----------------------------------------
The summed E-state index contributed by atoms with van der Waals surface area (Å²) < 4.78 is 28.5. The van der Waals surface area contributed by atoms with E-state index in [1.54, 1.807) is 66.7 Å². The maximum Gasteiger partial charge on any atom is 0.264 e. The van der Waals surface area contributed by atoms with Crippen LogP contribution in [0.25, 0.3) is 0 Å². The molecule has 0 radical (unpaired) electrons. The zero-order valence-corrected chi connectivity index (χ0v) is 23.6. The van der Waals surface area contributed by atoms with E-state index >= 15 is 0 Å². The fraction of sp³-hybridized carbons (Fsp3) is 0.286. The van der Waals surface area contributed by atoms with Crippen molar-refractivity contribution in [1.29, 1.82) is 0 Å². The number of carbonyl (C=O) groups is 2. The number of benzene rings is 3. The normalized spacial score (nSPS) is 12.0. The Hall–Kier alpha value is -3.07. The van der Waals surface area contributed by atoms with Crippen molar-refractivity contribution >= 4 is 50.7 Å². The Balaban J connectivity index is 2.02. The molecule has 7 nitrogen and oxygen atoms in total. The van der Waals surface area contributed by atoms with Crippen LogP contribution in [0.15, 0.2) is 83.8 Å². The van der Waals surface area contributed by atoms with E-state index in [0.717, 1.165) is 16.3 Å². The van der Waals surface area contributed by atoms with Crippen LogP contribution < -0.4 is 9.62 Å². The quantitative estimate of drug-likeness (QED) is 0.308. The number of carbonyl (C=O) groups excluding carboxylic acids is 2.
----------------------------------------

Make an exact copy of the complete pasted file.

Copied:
The summed E-state index contributed by atoms with van der Waals surface area (Å²) < 4.78 is 28.5. The van der Waals surface area contributed by atoms with E-state index in [1.54, 1.807) is 66.7 Å². The maximum Gasteiger partial charge on any atom is 0.264 e. The van der Waals surface area contributed by atoms with Crippen LogP contribution in [0.25, 0.3) is 0 Å². The molecule has 0 radical (unpaired) electrons. The zero-order valence-corrected chi connectivity index (χ0v) is 23.6. The van der Waals surface area contributed by atoms with E-state index >= 15 is 0 Å². The fraction of sp³-hybridized carbons (Fsp3) is 0.286. The van der Waals surface area contributed by atoms with Crippen molar-refractivity contribution in [1.29, 1.82) is 0 Å². The number of carbonyl (C=O) groups is 2. The number of benzene rings is 3. The normalized spacial score (nSPS) is 12.0. The Hall–Kier alpha value is -3.07. The van der Waals surface area contributed by atoms with Crippen molar-refractivity contribution >= 4 is 50.7 Å². The Balaban J connectivity index is 2.02. The molecule has 7 nitrogen and oxygen atoms in total. The van der Waals surface area contributed by atoms with Crippen LogP contribution in [0.15, 0.2) is 83.8 Å². The van der Waals surface area contributed by atoms with E-state index in [0.717, 1.165) is 16.3 Å². The van der Waals surface area contributed by atoms with Crippen LogP contribution < -0.4 is 9.62 Å². The quantitative estimate of drug-likeness (QED) is 0.308. The number of carbonyl (C=O) groups excluding carboxylic acids is 2.